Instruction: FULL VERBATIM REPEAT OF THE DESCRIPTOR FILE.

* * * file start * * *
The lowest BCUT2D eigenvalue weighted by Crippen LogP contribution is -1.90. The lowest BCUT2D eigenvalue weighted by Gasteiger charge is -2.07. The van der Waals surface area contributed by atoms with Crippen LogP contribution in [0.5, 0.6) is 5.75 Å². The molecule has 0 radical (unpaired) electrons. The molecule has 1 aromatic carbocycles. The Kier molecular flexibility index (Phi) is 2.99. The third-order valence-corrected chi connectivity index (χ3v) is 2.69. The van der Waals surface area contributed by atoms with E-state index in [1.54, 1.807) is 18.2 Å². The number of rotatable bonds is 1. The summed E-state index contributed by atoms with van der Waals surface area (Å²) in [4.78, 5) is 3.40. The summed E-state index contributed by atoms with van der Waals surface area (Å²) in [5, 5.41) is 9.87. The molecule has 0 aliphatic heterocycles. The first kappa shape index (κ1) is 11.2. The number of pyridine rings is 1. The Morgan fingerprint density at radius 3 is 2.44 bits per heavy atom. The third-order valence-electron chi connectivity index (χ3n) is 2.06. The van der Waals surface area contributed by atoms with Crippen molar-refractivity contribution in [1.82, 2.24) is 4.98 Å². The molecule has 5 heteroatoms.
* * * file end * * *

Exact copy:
The lowest BCUT2D eigenvalue weighted by Crippen LogP contribution is -1.90. The lowest BCUT2D eigenvalue weighted by Gasteiger charge is -2.07. The van der Waals surface area contributed by atoms with Crippen LogP contribution in [0.5, 0.6) is 5.75 Å². The molecule has 0 radical (unpaired) electrons. The molecule has 1 aromatic carbocycles. The Kier molecular flexibility index (Phi) is 2.99. The third-order valence-corrected chi connectivity index (χ3v) is 2.69. The van der Waals surface area contributed by atoms with E-state index in [1.54, 1.807) is 18.2 Å². The number of rotatable bonds is 1. The summed E-state index contributed by atoms with van der Waals surface area (Å²) in [4.78, 5) is 3.40. The summed E-state index contributed by atoms with van der Waals surface area (Å²) in [5, 5.41) is 9.87. The molecule has 0 aliphatic heterocycles. The first kappa shape index (κ1) is 11.2. The number of pyridine rings is 1. The Morgan fingerprint density at radius 3 is 2.44 bits per heavy atom. The third-order valence-electron chi connectivity index (χ3n) is 2.06. The van der Waals surface area contributed by atoms with Crippen molar-refractivity contribution in [1.82, 2.24) is 4.98 Å². The molecule has 5 heteroatoms.